By Amanda Harper
I love pet costumes.  About one-third of my excitement each year for Halloween is getting to see dachshunds dressed up like hotdogs, bulldogs with super hero capes, iguanas with top hats, Chihuahuas with bowties, kittens in lab coats... I LOVE pet costumes, and I’m hoping some of you will humor me this year by dressing up your companion pets so I can make sounds of joy so high-pitched, they don’t even register to human ears (it’s okay, Fido will hear my glee.)
If your pet has never dressed up in a costume before, getting him acclimated to the process can be a little tricky.  If your pet wears a jacket or sweater with no trouble, a costume that wears like one will likely be easiest.  
Headbands, glasses and booties tend to be more bothersome to pets that aren’t accustomed to being accessorized.  If you’re sold on a costume that depends on an accessory that your pet doesn’t typically wear, it’s best to start getting her used to the item early.  Buy the costume well in advance of Halloween (or Thanksgiving, or Christmas, or Valentine’s Day, or her birthday, or Chanukah, or... well, any occasion!)  Put the costume on your pet and see what she tries to shake off.  A few times a week, put the accessory on your pet for a couple hours.  With time, she’ll probably tolerate wearing it.  The week before the big event, put it on your pet each day for an hour or so.
But what if your pet really hates putting on a costume?  Some pets just aren’t party animals.  Don’t force the issue.  Find a Plan B that gets your pet in the spirit without getting your pet in a foul mood, like a seasonal collar or collar accessory, like a bow or bell.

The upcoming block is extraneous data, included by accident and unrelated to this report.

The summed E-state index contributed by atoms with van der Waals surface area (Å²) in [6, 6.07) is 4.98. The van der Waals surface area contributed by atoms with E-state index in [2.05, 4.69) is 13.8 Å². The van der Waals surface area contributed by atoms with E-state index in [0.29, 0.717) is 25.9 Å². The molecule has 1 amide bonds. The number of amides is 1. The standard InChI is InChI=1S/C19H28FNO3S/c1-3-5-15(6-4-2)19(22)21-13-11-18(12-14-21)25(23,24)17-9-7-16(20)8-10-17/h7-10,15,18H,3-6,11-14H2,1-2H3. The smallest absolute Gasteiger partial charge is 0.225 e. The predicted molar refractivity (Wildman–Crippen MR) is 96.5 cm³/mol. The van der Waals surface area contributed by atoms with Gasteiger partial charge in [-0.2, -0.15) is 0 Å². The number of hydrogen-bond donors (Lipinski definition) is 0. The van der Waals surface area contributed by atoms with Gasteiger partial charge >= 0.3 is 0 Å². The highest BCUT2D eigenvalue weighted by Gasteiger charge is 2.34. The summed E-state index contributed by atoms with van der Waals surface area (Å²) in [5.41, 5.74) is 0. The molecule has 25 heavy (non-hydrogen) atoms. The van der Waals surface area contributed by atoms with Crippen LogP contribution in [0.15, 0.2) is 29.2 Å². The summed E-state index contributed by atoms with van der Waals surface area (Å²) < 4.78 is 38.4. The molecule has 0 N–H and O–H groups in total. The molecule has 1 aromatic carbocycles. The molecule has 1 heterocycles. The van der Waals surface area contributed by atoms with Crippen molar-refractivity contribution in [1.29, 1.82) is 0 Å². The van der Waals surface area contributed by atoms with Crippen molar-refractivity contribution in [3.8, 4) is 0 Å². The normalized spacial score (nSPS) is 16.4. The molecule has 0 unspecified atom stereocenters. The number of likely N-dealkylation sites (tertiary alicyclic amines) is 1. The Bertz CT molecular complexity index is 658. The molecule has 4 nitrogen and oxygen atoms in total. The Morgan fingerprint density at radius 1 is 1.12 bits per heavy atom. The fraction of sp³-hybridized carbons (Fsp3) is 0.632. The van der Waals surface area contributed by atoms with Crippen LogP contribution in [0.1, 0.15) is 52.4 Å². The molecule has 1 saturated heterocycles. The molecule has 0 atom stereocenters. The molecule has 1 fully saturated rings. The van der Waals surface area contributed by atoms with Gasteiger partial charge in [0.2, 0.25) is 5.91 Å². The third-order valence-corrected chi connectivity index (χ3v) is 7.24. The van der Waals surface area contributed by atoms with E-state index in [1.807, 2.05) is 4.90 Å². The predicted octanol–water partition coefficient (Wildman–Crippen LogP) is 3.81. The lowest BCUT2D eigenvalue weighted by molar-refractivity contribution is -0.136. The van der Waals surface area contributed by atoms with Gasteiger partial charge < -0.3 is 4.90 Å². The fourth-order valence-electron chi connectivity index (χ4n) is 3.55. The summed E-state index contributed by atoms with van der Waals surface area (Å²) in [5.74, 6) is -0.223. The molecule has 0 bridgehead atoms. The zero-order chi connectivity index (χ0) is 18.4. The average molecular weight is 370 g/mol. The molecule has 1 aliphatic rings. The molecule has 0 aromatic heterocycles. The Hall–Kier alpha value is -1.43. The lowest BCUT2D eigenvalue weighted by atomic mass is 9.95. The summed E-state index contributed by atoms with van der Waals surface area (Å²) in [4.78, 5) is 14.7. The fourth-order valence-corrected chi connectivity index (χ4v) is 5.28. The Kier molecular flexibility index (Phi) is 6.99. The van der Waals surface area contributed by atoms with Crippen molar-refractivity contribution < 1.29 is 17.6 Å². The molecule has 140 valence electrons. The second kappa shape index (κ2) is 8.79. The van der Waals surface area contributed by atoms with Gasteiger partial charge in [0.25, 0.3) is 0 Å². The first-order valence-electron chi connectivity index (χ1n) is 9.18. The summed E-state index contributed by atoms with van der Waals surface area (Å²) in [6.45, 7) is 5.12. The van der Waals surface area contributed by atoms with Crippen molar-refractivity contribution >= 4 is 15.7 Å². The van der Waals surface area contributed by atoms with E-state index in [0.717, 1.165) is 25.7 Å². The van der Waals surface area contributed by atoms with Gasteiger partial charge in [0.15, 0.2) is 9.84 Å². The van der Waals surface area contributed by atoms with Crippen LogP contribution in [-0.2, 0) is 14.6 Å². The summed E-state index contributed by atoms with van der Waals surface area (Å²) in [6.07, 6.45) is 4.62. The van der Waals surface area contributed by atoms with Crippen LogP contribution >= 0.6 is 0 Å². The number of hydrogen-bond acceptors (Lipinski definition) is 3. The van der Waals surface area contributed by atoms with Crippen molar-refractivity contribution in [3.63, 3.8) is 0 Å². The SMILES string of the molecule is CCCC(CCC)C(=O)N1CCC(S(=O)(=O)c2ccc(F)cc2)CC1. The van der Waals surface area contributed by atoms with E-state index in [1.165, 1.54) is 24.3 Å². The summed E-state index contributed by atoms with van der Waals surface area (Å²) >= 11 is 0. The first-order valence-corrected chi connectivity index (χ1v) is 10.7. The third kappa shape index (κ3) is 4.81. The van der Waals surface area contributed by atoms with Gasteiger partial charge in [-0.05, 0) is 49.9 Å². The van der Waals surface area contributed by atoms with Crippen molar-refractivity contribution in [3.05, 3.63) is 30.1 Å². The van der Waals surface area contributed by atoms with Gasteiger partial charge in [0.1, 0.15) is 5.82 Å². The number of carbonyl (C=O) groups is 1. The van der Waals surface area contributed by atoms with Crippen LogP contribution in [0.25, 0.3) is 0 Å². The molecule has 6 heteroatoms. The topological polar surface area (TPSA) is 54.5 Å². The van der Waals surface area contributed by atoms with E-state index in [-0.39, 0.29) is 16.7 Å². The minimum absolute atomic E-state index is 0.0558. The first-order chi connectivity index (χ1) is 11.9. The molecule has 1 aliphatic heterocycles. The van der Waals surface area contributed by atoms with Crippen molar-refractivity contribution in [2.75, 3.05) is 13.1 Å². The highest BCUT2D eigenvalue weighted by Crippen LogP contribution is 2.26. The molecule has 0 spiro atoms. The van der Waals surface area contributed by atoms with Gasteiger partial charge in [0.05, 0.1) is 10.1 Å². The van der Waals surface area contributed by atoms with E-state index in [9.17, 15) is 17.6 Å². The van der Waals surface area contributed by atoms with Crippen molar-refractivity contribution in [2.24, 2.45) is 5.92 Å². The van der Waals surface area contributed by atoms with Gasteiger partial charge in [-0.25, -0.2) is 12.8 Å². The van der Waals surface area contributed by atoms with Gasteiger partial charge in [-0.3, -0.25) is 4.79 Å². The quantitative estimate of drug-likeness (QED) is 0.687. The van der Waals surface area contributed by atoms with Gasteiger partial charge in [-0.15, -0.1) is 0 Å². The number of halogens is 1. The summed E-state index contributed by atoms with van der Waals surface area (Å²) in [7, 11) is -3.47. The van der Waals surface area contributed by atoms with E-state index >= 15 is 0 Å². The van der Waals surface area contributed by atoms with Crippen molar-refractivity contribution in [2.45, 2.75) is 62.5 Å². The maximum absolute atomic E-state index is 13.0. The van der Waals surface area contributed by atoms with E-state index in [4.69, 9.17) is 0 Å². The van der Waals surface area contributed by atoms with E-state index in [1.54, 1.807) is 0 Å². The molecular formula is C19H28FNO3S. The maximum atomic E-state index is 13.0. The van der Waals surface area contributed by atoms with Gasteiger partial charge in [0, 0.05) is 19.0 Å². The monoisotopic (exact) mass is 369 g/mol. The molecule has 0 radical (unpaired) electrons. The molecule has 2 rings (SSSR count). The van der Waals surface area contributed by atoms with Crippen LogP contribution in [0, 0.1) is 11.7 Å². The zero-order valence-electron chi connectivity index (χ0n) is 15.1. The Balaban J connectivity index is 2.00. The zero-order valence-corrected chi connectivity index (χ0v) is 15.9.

There are some items you should avoid costuming your pet with.  First, nix anything you wouldn’t give your pet to chew on–bits and baubles he can swallow or choke on should be out of the question.  Second, avoid paints, dyes or temporary spray hair coloring.  These often contain chemicals that just aren’t pet safe.   Thirdly, ensure that it’s a costume intended for your pet.  Choose a costume that’s intended for your pet’s size and type.  Finally, consider how the costume might limit your pet’s movement, hearing, vision or ability to eat, bark/meow or drink water.  For instance, an eye patch may complete a pirate costume, but it may cause confusion, dizziness or impaired depth perception! If you’re unsure, ask your vet for advice.
The most important thing to keep in mind with pet costumes is that it’s meant to be fun for everyone involved.  Choose a costume that’s mindful of your pet’s comfort and the comfort of everyone around you, as well.

Posted on 2014-10-07 by